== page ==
Following are highlights from the past week’s news developments in blockchain, artificial intelligence and Internet-of-Things technologies:
Blockchain/Bitcoin conferences planned across Europe
Moscow-based Smile-Expo is hosting a series of Blockchain & Bitcoin conferences across Europe this year, including a first-time event scheduled for Sept. 7 in Stockholm. During another conference held in May in Prague, attendees talked about how cryptocurrencies and other distributed ledger technologies are affecting business communication, labor markets and the power industry, among other sectors. Other events have also been held in Moscow and Tallinn, with additional cities also set to host conferences.
Facebook says it’s tackling terrorist content with help of AI
Facebook on June 15 described how it is using artificial intelligence to change how it prevents the appearance of radical accounts and “potential terrorst propaganda” on its site. It said AI is helping it to remove clusters of terrorist-linked content on Pages, groups, posts and profiles, and to reduce the time it takes to identify and remove repeatedly created fake accounts by terrorist actors. “We want to find terrorist content immediately, before people in our community have seen it,” director of global policy management Monika Bickert and counterterrorism policy manager Brian Fishman wrote. “Already, the majority of accounts we remove for terrorism we find ourselves. But we know we can do better at using technology — and specifically artificial intelligence — to stop the spread of terrorist content on Facebook. Although our use of AI against terrorism is fairly recent, it’s already changing the ways we keep potential terrorist propaganda and accounts off Facebook.”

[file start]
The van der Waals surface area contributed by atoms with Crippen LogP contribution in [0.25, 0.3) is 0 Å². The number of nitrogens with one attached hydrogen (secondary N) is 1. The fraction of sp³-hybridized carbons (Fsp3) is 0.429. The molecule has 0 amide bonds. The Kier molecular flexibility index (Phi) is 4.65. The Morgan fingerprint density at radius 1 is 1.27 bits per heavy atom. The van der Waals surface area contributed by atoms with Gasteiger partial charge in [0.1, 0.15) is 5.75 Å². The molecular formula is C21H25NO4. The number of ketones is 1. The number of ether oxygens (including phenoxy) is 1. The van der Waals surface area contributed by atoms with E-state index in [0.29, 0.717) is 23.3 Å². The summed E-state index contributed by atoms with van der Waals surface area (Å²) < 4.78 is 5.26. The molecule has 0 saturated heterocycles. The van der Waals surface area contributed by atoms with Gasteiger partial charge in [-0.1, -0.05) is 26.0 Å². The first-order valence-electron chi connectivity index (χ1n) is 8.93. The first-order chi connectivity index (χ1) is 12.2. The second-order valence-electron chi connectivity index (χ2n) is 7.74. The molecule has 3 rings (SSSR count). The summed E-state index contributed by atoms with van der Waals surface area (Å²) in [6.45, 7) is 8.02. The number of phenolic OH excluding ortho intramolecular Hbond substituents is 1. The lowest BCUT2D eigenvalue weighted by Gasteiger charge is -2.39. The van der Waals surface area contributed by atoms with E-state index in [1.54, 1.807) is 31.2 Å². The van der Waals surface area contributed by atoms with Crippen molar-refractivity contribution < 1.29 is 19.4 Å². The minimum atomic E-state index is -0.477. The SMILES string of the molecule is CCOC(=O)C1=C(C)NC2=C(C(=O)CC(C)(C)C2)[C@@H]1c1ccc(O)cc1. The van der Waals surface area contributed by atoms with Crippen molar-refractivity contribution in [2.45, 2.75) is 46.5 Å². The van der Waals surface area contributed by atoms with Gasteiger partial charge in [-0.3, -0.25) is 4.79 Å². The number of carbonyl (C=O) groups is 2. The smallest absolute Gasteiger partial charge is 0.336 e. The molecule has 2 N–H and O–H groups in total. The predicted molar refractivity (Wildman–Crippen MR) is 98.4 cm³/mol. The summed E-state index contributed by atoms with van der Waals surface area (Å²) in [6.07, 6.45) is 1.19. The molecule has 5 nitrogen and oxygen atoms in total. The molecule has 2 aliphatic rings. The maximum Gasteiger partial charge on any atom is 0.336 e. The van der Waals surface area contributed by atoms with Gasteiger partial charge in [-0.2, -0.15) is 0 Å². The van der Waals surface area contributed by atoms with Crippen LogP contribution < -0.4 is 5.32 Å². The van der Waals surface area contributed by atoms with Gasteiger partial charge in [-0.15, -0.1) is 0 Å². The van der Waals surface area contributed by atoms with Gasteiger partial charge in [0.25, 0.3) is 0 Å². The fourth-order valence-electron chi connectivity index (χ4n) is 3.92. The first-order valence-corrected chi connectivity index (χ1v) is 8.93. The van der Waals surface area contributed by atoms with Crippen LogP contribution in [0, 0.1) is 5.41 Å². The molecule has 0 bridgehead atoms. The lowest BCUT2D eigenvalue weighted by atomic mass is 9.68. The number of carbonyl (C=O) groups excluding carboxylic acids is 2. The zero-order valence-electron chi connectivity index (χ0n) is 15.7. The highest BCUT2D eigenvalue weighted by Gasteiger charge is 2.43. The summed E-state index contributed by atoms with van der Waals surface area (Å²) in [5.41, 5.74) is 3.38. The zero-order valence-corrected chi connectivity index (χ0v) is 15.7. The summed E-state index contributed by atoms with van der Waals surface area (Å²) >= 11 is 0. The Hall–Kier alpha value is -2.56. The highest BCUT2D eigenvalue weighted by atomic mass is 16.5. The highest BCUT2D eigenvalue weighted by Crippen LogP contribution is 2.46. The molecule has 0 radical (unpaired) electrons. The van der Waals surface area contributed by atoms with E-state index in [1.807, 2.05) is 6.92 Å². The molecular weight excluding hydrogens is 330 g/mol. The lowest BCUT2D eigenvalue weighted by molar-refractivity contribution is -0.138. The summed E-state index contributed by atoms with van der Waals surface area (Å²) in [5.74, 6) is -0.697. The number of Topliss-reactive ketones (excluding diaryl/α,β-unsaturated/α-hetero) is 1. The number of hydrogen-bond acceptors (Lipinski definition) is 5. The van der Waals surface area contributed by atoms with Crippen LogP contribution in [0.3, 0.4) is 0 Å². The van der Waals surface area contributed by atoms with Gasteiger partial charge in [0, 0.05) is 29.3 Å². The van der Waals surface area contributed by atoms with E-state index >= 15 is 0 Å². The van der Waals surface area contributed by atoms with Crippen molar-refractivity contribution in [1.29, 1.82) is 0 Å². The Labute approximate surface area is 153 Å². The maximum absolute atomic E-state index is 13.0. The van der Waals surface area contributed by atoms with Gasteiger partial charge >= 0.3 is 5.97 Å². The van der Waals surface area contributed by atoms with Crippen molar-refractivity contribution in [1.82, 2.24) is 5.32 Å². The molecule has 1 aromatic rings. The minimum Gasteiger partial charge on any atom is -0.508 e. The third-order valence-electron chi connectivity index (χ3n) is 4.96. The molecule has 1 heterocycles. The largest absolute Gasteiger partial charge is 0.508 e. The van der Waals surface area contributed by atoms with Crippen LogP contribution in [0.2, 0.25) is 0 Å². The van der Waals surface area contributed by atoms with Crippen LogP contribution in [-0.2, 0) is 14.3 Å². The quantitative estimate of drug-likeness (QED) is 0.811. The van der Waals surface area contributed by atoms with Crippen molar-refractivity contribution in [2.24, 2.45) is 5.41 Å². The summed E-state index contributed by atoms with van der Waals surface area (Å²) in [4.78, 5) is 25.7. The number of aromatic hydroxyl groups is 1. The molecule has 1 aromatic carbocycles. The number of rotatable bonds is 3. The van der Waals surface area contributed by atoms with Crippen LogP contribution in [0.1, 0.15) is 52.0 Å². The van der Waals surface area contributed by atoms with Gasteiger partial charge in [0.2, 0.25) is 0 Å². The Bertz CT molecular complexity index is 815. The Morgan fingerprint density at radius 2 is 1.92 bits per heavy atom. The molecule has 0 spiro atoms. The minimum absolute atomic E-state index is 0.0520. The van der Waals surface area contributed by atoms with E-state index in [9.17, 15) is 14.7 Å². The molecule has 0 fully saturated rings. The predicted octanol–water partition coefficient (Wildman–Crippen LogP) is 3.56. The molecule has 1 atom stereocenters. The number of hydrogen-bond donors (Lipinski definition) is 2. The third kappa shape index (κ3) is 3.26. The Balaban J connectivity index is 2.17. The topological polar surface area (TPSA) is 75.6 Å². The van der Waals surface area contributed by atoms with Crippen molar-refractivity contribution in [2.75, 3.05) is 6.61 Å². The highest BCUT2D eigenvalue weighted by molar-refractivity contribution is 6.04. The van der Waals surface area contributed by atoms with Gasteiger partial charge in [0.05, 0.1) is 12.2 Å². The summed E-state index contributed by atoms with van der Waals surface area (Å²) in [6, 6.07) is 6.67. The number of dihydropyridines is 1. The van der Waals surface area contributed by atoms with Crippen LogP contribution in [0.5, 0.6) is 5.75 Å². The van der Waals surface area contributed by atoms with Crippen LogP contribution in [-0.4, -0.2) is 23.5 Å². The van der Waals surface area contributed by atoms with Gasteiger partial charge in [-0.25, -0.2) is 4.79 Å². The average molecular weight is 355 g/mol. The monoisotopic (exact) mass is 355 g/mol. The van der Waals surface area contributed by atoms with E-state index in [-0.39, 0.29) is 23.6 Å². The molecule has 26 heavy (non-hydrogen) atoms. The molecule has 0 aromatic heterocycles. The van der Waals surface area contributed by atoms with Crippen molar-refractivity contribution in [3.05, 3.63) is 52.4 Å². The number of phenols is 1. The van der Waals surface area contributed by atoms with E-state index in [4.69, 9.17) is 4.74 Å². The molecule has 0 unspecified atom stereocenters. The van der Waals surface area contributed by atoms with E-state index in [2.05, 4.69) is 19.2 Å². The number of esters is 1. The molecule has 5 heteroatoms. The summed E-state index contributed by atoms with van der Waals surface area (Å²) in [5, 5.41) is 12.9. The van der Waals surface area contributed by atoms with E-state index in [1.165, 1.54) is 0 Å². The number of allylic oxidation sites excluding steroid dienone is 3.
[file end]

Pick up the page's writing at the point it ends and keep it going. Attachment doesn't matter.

Orange eyes Narrowband IoT outside of France
France-based telco Orange plans to roll out Narrowband Internet of Things (NB-IoT) solutions in markets outside of France, LightReading reported on June 15. According to the publication, Orange’s Jean-Pierre Casara said during the 5G World conference in London that, while NB-IoT doesn’t make sense in markets like France with widespread long-range low-power (LoRa) solutions, “it does in other markets”. LightReading reported, “So while LoRa and LTE-M are used in France, NB-IoT and LTE-M seem likely to form the technological pillars in countries such as Belgium and Spain, where Orange is already rolling out LTE-M services.”
AIG, Standard Chartered pilot multinational ‘smart’ insurance contract
Working with IBM, American International Group and Standard Chartered Bank announced on June 15 that they have successfully piloted a blockchain-based first: a multinational, smart-contract-based insurance policy. Aimed at improving efficiency and transparency in global underwriting, the pilot built by IBM is based on The Linux Foundation’s Hyperledger framework. The test application converted a master policy written in the UK — along with three other policies in Kenya, Singapore and the US — into a single contract that offers a shared, real-time view of policy data and documentation. “There is tremendous opportunity to apply advancements in blockchain technology to transform the insurance industry,” IBM Blockchain general manager Marie Wieck said in a press announcement. “By helping solve some of the biggest problems challenging the industry from eliminating silos of information to improving efficiency, blockchain can truly make an enormous impact and even lead to new business models.”
US officials consider closer scrutiny of Chinese AI investments